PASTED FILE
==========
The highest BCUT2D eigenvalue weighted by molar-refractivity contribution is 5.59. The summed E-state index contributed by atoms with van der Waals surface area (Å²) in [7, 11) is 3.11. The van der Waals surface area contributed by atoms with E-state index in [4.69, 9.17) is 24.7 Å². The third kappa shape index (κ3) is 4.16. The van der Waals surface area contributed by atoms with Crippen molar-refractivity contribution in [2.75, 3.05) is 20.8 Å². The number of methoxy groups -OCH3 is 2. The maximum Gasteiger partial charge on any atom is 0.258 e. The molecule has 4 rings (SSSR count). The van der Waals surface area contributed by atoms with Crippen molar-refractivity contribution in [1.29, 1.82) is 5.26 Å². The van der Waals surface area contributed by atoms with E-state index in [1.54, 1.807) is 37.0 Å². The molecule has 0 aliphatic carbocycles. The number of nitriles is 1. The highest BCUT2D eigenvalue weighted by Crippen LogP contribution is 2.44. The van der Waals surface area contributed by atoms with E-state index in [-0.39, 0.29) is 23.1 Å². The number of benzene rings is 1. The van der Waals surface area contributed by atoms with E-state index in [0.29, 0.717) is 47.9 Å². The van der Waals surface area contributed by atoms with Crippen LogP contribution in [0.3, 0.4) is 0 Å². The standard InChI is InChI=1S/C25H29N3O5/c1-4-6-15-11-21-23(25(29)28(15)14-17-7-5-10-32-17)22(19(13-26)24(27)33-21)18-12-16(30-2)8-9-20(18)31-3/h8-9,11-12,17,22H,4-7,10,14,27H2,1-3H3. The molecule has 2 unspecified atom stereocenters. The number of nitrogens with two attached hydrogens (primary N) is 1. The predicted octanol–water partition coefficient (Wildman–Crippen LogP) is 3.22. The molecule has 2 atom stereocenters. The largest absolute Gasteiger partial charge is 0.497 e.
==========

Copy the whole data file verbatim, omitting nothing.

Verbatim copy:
The highest BCUT2D eigenvalue weighted by molar-refractivity contribution is 5.59. The summed E-state index contributed by atoms with van der Waals surface area (Å²) in [7, 11) is 3.11. The van der Waals surface area contributed by atoms with E-state index in [4.69, 9.17) is 24.7 Å². The third kappa shape index (κ3) is 4.16. The van der Waals surface area contributed by atoms with Crippen molar-refractivity contribution in [2.75, 3.05) is 20.8 Å². The number of methoxy groups -OCH3 is 2. The maximum Gasteiger partial charge on any atom is 0.258 e. The molecule has 4 rings (SSSR count). The van der Waals surface area contributed by atoms with Crippen molar-refractivity contribution in [1.29, 1.82) is 5.26 Å². The van der Waals surface area contributed by atoms with E-state index in [1.54, 1.807) is 37.0 Å². The molecule has 0 aliphatic carbocycles. The number of nitriles is 1. The highest BCUT2D eigenvalue weighted by Crippen LogP contribution is 2.44. The van der Waals surface area contributed by atoms with E-state index in [-0.39, 0.29) is 23.1 Å². The number of benzene rings is 1. The van der Waals surface area contributed by atoms with E-state index in [0.29, 0.717) is 47.9 Å². The van der Waals surface area contributed by atoms with Crippen LogP contribution in [0.3, 0.4) is 0 Å². The standard InChI is InChI=1S/C25H29N3O5/c1-4-6-15-11-21-23(25(29)28(15)14-17-7-5-10-32-17)22(19(13-26)24(27)33-21)18-12-16(30-2)8-9-20(18)31-3/h8-9,11-12,17,22H,4-7,10,14,27H2,1-3H3. The molecule has 2 unspecified atom stereocenters. The number of nitrogens with two attached hydrogens (primary N) is 1. The predicted octanol–water partition coefficient (Wildman–Crippen LogP) is 3.22. The molecule has 2 atom stereocenters. The largest absolute Gasteiger partial charge is 0.497 e.